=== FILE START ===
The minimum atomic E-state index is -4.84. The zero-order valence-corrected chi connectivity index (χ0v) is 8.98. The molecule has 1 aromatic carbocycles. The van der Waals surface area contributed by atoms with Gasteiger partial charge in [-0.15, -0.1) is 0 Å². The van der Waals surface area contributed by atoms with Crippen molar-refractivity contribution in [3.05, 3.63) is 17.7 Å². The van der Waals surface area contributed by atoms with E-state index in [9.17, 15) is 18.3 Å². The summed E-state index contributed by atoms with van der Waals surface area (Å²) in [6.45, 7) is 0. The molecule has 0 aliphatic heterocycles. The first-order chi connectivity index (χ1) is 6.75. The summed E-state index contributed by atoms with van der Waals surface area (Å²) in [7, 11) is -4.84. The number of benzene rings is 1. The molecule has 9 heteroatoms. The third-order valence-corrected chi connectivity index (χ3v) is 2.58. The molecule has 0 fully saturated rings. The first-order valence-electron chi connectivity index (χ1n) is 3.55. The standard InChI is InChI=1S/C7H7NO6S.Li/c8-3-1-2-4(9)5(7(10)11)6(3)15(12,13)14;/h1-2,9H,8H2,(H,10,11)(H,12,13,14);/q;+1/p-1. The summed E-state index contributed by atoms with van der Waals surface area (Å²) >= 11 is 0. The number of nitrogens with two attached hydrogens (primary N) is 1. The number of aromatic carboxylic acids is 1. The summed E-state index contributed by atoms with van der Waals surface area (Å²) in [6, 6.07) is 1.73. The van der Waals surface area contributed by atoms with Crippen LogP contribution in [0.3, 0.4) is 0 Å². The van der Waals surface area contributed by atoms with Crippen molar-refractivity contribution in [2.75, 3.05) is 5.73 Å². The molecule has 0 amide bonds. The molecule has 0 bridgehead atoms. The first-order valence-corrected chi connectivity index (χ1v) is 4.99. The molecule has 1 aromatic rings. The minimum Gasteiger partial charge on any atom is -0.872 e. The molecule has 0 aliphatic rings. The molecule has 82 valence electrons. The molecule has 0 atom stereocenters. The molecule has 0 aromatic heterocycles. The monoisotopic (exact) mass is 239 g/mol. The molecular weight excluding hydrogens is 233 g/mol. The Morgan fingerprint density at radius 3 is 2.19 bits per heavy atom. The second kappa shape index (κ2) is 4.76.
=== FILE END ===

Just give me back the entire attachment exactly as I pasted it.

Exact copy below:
The minimum atomic E-state index is -4.84. The zero-order valence-corrected chi connectivity index (χ0v) is 8.98. The molecule has 1 aromatic carbocycles. The van der Waals surface area contributed by atoms with Gasteiger partial charge in [-0.15, -0.1) is 0 Å². The van der Waals surface area contributed by atoms with Crippen molar-refractivity contribution in [3.05, 3.63) is 17.7 Å². The van der Waals surface area contributed by atoms with E-state index in [9.17, 15) is 18.3 Å². The summed E-state index contributed by atoms with van der Waals surface area (Å²) in [6.45, 7) is 0. The molecule has 0 aliphatic heterocycles. The first-order chi connectivity index (χ1) is 6.75. The summed E-state index contributed by atoms with van der Waals surface area (Å²) in [7, 11) is -4.84. The number of benzene rings is 1. The molecule has 9 heteroatoms. The third-order valence-corrected chi connectivity index (χ3v) is 2.58. The molecule has 0 fully saturated rings. The first-order valence-electron chi connectivity index (χ1n) is 3.55. The standard InChI is InChI=1S/C7H7NO6S.Li/c8-3-1-2-4(9)5(7(10)11)6(3)15(12,13)14;/h1-2,9H,8H2,(H,10,11)(H,12,13,14);/q;+1/p-1. The summed E-state index contributed by atoms with van der Waals surface area (Å²) >= 11 is 0. The number of nitrogens with two attached hydrogens (primary N) is 1. The number of aromatic carboxylic acids is 1. The summed E-state index contributed by atoms with van der Waals surface area (Å²) in [6, 6.07) is 1.73. The van der Waals surface area contributed by atoms with Crippen LogP contribution in [0.3, 0.4) is 0 Å². The van der Waals surface area contributed by atoms with Crippen molar-refractivity contribution in [2.75, 3.05) is 5.73 Å². The molecule has 0 amide bonds. The molecule has 0 bridgehead atoms. The first-order valence-corrected chi connectivity index (χ1v) is 4.99. The molecule has 1 aromatic rings. The minimum Gasteiger partial charge on any atom is -0.872 e. The molecule has 0 aliphatic rings. The molecule has 82 valence electrons. The molecule has 0 atom stereocenters. The molecule has 0 aromatic heterocycles. The monoisotopic (exact) mass is 239 g/mol. The molecular weight excluding hydrogens is 233 g/mol. The Morgan fingerprint density at radius 3 is 2.19 bits per heavy atom. The second kappa shape index (κ2) is 4.76.